Coalition opposes IR referral Bill because states ‘unfit’ for it

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Coalition opposes IR referral Bill because states ‘unfit’ for it

The Federal Opposition says the legislation to facilitate the states referring their industrial relations powers to the Commonwealth should not go ahead because it gives power to the states that they are unfit to handle.

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The Federal Opposition says the legislation to facilitate the states referring their industrial relations powers to the Commonwealth should not go ahead because it gives power to the states that they are unfit to handle.
 
Shadow Minister for Workplace Relations Michael Keenan said the push by the Rudd Government to effectively give control over future federal workplace laws to the states is ‘irresponsible and reckless policy’.
 
ACCI last week also called for the legislation not to go ahead because of an intergovernmental agreement that the Fair Work Act 2009 could not be amended unless this was approved by two-thirds of the states.
 
Small business exposed
 
Keenan said the Coalition supported a national system of workplace relations, but not at the price of thousands of small businesses who will be exposed to Labor’s ‘bungled award modernisation process’.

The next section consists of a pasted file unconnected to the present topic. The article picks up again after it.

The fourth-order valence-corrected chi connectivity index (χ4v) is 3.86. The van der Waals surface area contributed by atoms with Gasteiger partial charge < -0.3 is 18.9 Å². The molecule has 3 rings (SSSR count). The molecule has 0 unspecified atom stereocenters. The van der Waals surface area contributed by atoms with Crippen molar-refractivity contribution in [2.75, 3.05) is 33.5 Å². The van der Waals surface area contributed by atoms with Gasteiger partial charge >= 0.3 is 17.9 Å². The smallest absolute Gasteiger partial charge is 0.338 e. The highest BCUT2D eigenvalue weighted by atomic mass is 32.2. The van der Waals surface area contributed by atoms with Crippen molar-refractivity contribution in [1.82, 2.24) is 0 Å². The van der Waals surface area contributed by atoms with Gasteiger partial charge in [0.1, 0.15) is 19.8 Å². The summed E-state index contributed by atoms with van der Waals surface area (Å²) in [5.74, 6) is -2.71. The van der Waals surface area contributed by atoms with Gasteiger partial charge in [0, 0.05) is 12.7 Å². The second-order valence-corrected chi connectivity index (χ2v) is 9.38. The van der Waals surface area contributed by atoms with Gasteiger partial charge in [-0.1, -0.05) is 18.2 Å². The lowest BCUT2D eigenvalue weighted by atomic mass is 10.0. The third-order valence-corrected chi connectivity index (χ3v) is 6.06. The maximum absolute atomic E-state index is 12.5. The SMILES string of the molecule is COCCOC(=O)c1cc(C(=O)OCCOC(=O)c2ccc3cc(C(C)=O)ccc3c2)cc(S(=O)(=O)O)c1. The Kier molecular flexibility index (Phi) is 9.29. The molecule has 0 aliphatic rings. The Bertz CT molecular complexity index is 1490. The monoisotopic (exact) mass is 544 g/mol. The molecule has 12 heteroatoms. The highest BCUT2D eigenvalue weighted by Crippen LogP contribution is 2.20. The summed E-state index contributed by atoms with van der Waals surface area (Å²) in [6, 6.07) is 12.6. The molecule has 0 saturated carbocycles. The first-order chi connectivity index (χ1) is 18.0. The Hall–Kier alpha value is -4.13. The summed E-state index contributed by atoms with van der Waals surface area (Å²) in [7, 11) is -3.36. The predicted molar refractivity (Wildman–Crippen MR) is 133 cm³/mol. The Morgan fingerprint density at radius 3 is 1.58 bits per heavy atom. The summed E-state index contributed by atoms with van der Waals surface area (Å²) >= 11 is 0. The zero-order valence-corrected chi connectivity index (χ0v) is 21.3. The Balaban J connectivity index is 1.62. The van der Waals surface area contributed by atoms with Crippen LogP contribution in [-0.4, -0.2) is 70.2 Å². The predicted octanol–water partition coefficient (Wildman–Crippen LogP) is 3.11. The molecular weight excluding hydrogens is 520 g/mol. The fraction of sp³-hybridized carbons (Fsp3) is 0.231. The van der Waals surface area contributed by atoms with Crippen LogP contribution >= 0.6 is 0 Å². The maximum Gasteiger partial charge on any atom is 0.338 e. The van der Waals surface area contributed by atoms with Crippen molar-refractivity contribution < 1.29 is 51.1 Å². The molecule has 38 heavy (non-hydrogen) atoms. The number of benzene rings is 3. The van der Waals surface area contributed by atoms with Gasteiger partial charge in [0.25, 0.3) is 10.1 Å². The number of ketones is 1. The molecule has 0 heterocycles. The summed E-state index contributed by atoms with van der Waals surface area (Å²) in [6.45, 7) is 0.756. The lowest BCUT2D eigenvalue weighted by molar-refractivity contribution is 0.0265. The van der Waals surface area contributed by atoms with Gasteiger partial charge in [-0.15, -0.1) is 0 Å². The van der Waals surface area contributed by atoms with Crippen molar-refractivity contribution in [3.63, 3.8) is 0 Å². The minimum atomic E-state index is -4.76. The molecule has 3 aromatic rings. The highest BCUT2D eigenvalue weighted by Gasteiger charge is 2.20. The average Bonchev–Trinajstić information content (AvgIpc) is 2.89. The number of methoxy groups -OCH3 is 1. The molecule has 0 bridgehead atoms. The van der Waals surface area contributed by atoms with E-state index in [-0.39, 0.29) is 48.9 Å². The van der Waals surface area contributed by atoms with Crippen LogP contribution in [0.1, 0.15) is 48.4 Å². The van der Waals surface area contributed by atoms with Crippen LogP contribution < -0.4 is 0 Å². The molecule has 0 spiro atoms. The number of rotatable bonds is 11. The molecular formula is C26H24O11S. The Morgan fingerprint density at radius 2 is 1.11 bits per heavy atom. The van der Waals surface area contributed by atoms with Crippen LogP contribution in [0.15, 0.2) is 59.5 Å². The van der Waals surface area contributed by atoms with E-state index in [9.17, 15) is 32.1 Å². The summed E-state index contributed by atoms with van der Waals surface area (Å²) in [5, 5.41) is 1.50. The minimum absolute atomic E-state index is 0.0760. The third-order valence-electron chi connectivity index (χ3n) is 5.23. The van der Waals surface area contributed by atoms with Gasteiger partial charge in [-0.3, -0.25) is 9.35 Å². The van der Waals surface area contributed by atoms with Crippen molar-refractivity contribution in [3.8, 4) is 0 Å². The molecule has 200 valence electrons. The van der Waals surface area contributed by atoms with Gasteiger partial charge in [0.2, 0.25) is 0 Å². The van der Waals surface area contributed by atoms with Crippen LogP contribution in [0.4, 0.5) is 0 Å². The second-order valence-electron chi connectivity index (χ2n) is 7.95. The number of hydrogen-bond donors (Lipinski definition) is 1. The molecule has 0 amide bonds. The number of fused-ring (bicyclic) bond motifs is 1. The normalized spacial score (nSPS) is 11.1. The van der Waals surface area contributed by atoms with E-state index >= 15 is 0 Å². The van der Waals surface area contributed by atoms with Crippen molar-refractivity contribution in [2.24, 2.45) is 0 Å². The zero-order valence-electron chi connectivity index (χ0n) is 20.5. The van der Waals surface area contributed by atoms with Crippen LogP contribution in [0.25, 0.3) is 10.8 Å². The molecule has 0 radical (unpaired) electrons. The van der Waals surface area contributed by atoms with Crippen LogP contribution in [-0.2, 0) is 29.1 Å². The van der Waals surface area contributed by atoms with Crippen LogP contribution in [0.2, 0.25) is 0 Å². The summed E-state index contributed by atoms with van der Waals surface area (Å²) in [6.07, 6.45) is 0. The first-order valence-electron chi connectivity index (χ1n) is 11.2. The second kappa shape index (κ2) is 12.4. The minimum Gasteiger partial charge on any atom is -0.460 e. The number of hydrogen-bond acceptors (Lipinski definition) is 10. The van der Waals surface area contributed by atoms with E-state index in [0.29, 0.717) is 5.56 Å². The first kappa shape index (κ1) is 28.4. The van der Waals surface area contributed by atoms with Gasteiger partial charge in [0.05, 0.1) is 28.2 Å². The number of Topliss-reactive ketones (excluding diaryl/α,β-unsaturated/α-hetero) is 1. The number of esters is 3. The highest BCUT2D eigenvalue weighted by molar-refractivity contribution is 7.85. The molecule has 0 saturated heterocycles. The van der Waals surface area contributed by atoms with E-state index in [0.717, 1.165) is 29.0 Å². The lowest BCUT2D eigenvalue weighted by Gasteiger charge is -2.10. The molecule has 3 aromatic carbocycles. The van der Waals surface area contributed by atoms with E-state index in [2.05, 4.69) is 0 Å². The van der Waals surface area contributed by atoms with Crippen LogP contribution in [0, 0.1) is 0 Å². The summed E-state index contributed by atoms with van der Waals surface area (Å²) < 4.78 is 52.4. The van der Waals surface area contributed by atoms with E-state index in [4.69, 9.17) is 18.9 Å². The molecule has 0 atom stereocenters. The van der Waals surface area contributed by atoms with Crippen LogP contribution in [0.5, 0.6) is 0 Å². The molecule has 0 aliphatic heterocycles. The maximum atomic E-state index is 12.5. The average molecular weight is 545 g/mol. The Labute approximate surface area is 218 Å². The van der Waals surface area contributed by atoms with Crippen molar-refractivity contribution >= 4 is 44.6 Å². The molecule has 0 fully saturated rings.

‘The Coalition wants a national system; however we must make sure that the Federal system gets it right, before getting the States on board,’ Keenan said.
 
‘The so-called award modernisation process, for example, has been a bungled mess from day one.’
 
‘Why expose workplaces, particularly small workplaces, to a system that isn’t working and will disadvantage workers and employers? Let’s get the Fair Work laws right first.’
 
Responsibility
 
Keenan said Labor’s proposed federal system included handing control to State Governments which, as a majority, are unfit to handle such a responsibility.
 
‘Why would you want to give States, with a track record such as that of NSW for example, the power to control what happens to workers in Tasmania?’ he said.
 
ACCI chief executive Heather Ridout said last week the legislation should not proceed because it puts too much power in the hands of the states.
 
Significant power
 
‘The Bill appears to take significant power away from the Federal Government and give it to the states not just in respect of laws applying to sole traders, partnerships and other non-corporate employers but for all employers,’ Ridout said.
 
‘Such a power shift could end up being a major problem for business if problems arise with the legislation and vital amendments cannot be made.’
 
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